>>> experience."
    >>>
    >>> Pixel pitch 1.75 ?, 5MP
    >>>
    >>> In any case, this technology has no reached the consumer sector.

    >>
    >>
    >>Something seems not quite right. 8db is not a great SNR in my book.


    > It doesn't say that. It says "in comparison"


    It says +8db, not 8, and what is more specifies that the +8 is made up
    of +6 sensitivity and -2 noise. None of that makes any sense at all
    except in terms of comparative differences. Numerical db differentials
    are usually how engineers make these comparisons.

    --
    Chris Malcolm
    Chris Malcolm, Jul 11, 2009
    #6
  7. Don Stauffer

    ASAAR Guest

    Re: Sony develops back-illuminated CMOS sensor, with twofold sensitivity and low noise

    On Sat, 11 Jul 2009 09:04:28 -0500, Don Stauffer wrote:

    >> "The newly developed CMOS image sensor achieves a signal-to-noise ratio
    >> of +8dB(+6dB sensitivity, -2dB noise) in comparison to existing Sony
    >> CMOS image sensors of the same pixel size. Sony will apply this back-
    >> illuminated CMOS technology in consumer digital video camcorders and
    >> digital still cameras to deliver an even higher quality image
    >> experience."
    >>
    >> Pixel pitch 1.75 µ, 5MP
    >>
    >> In any case, this technology has no reached the consumer sector.

    >
    >
    > Something seems not quite right. 8db is not a great SNR in my book.


    I've seen a couple of posts in the DPR forums by those who seem to
    be quite knowledgeable claiming that backlighting does work, but
    that the larger the pixel size, the less effective it becomes. Have
    you heard anything like this?
    ASAAR, Jul 11, 2009
    #7
  8. Don Stauffer

    ASAAR Guest

    Re: Sony develops back-illuminated CMOS sensor, with twofold sensitivity and low noise

    On Sat, 11 Jul 2009 16:01:00 -0500, Idiots R US wrote:

    >> I've seen a couple of posts in the DPR forums by those who seem to
    >> be quite knowledgeable claiming that backlighting does work, but
    >> that the larger the pixel size, the less effective it becomes. Have
    >> you heard anything like this?

    >
    > Well duh, ASSAR, one only has to see the kindergartner's graphics on that
    > page to see why.
    >
    > Holy **** are you ever an idiot troll. Not even a half-assed one.


    Must be, since I didn't explicitly point out that this useful new
    sensor design would obviously be more beneficial for your teeny
    pixel P&S buddies and less useful for the DSLRs that you loathe. You
    seem to be devolving by the hour. Is there anything we can do to
    help?


    . . .

    Speed up the process, that is. :)
    ASAAR, Jul 11, 2009
    #8
  9. Don Stauffer

    ASAAR Guest

    Re: Sony develops back-illuminated CMOS sensor, with twofold sensitivity and low noise

    On Sun, 12 Jul 2009 00:45:53 +0200, Alfred Molon wrote:

    > The problem with front-illumination is among others the wiring
    > obstructing the image sensitive area.
    >
    > With huge pixels the percentage of pixel area covered by wiring is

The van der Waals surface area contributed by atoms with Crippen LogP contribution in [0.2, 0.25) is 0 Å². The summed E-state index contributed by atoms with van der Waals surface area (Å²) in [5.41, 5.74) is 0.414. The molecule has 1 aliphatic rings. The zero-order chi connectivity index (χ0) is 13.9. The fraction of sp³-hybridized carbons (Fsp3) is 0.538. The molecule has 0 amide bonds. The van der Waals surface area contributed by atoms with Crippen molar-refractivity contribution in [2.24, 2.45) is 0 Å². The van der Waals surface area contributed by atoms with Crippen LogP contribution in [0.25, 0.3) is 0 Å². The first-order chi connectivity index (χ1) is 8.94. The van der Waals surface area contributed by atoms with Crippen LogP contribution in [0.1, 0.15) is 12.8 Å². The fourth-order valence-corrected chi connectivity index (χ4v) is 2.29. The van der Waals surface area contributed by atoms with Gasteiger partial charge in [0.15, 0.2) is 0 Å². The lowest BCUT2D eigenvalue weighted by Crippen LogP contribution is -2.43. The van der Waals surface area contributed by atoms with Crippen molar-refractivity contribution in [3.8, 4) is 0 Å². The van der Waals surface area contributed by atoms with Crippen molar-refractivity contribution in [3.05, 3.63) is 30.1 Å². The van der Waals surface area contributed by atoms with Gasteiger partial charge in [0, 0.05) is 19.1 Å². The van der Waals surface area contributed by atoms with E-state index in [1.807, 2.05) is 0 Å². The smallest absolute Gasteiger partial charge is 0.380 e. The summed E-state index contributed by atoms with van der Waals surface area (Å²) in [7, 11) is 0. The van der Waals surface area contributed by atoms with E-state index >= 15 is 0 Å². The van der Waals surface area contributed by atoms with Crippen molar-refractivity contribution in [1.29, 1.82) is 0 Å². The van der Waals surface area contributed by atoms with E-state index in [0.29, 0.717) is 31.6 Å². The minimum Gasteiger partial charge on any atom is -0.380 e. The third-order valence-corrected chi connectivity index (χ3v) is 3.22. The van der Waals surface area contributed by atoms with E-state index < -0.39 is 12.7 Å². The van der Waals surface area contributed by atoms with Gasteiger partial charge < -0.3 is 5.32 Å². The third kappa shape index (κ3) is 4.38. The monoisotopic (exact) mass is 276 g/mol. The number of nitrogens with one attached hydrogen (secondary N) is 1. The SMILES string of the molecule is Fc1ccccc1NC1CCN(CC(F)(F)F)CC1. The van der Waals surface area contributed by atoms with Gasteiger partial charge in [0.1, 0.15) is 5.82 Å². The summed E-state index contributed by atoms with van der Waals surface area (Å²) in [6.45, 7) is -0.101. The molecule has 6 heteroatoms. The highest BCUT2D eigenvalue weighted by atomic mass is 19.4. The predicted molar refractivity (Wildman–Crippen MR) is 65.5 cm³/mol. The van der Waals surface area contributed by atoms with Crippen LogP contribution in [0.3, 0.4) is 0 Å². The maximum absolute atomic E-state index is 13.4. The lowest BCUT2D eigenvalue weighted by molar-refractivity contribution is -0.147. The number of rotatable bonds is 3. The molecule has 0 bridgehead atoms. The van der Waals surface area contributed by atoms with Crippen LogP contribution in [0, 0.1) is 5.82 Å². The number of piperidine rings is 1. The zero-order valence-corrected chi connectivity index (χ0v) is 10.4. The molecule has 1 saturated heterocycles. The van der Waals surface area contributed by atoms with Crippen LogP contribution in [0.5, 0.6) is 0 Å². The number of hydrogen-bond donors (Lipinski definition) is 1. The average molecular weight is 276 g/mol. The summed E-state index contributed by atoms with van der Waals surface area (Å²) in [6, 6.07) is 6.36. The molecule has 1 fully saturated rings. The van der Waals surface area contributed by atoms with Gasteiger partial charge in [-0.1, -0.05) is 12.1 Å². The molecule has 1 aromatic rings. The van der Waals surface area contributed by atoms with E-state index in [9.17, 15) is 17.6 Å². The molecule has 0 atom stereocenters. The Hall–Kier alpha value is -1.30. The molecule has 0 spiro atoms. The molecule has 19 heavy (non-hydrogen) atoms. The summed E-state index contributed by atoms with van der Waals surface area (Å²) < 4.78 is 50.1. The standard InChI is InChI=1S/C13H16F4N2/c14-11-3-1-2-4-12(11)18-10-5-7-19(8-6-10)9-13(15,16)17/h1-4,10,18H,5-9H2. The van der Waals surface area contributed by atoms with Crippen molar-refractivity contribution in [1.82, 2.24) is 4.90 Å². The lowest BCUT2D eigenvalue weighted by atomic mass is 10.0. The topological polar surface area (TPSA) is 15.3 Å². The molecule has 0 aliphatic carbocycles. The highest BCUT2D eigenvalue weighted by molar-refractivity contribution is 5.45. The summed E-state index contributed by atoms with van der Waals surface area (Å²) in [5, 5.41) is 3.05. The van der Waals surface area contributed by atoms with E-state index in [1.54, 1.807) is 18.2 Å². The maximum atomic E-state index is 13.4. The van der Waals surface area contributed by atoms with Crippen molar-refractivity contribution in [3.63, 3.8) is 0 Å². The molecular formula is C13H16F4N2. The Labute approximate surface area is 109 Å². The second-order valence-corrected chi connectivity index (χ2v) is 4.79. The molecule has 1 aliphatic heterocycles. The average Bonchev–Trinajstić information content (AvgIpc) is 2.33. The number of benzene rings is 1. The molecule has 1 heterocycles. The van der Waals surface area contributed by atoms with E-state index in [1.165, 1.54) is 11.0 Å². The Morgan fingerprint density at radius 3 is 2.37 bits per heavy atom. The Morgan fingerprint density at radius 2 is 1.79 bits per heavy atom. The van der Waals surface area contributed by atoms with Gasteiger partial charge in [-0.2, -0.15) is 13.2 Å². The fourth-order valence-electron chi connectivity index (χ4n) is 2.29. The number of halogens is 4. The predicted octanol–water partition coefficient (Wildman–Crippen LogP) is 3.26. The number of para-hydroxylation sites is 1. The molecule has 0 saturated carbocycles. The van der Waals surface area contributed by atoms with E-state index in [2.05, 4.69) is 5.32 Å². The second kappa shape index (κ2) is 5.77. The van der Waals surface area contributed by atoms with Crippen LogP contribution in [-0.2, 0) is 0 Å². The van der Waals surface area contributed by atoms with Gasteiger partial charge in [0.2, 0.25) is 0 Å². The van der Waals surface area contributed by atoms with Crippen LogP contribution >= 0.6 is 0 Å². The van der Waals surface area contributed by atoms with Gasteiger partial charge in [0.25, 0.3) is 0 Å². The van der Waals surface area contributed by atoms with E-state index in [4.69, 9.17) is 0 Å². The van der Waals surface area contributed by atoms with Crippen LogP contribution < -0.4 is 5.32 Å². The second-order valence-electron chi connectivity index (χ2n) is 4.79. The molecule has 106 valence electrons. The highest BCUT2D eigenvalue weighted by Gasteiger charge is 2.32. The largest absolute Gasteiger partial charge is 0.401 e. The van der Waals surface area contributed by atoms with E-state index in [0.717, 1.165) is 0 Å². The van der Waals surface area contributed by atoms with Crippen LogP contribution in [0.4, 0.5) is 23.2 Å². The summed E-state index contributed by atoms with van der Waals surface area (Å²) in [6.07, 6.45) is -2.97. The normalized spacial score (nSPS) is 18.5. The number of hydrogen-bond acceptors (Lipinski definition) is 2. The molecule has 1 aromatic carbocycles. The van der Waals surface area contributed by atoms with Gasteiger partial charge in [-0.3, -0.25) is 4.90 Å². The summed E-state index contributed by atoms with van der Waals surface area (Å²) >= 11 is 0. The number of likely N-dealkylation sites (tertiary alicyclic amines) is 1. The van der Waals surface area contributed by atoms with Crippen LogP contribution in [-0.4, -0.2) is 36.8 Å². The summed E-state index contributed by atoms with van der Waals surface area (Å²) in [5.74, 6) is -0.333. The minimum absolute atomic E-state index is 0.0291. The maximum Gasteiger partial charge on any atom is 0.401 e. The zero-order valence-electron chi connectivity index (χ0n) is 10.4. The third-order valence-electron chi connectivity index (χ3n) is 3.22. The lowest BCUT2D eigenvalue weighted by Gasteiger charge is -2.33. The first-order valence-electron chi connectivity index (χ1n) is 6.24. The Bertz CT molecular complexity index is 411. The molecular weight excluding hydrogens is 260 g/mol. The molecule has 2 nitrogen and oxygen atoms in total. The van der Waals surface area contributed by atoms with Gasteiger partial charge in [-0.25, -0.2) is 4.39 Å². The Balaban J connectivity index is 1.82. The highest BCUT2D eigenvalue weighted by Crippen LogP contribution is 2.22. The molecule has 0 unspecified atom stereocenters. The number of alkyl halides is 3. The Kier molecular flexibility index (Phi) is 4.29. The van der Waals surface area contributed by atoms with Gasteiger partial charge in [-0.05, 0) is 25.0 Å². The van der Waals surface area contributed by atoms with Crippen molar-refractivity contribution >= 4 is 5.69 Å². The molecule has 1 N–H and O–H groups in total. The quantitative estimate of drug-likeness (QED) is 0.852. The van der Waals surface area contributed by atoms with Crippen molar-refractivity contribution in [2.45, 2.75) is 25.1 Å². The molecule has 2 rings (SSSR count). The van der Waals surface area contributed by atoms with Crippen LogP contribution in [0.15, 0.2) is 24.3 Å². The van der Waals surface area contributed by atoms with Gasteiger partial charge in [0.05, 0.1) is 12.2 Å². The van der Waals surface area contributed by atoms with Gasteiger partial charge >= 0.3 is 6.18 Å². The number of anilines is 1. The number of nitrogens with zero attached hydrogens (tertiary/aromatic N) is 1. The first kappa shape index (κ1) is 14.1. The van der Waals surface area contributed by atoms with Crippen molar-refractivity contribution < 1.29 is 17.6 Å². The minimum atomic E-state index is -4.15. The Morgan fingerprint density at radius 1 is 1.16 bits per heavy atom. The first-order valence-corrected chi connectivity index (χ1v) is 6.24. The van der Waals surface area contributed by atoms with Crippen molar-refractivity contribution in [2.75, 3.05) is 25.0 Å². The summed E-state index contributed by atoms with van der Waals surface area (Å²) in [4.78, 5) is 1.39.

> probably smaller than with small pixelsand this could be a factor.


    Sounds reasonable, but then other than the placement of the wires,
    is there any significant difference between front and rear
    illumination sensels and possibly the semiconductor's type (such as
    P vs. N) first exposed to photons?
    ASAAR, Jul 12, 2009
    #9
  10. Re: Sony develops back-illuminated CMOS sensor, with twofold sensitivity and low noise

    ? "ASAAR" <> ?????? ??? ??????
    news:...
    > On Sun, 12 Jul 2009 00:45:53 +0200, Alfred Molon wrote:
    >
    >> The problem with front-illumination is among others the wiring
    >> obstructing the image sensitive area.
    >>
    >> With huge pixels the percentage of pixel area covered by wiring is
    >> probably smaller than with small pixelsand this could be a factor.

    >
    > Sounds reasonable, but then other than the placement of the wires,
    > is there any significant difference between front and rear
    > illumination sensels and possibly the semiconductor's type (such as
    > P vs. N) first exposed to photons?
    >

    I think greater quantum efficiency.


    --
    Tzortzakakis Dimitris
    major in electrical engineering
    mechanized infantry reservist
    hordad AT otenet DOT gr
    Tzortzakakis Dimitrios, Jul 12, 2009
    #10
  11. Don Stauffer

    Paul Furman Guest

    Alfred Molon wrote:
    > In article <h3ap2a$m7q$-september.org>, Paul Furman
    > says...
    >> Alfred Molon wrote:
    >>> SMS says...
    >>>> Alfred Molon wrote:
    >>>>> SMS says...
    >>>>>
    >>>>>> You're right, but remember these are small sensors with a small pixel pitch. A full frame sensor will typically have a SNR of over 35dB, and a pixel pitch 4-5 times larger. A typical professional video camera will have an SNR of over 60db.
    >>>>>>
    >>>>>> Maybe 8dB is an improvement in the consumer market.
    >>>>>
    >>>>> An increment of 8dB is an increase by a factor of 2.5.

    >> So it was 12dB, now 20dB?

    >
    > What was 12 dB?


    Whatever increased by 8 dB, I don't know.

    --
    Paul Furman
    www.edgehill.net
    www.baynatives.com

    all google groups messages filtered due to spam
    Paul Furman, Jul 14, 2009
    #11
  12. Don Stauffer

    Paul Furman Guest

    ASAAR wrote:
    > Is there anything we can do to help?


    use the term:
    "CROP FACTOR"!!


    > . . .
    >
    > Speed up the process, that is. :)
    Paul Furman, Jul 14, 2009
    #12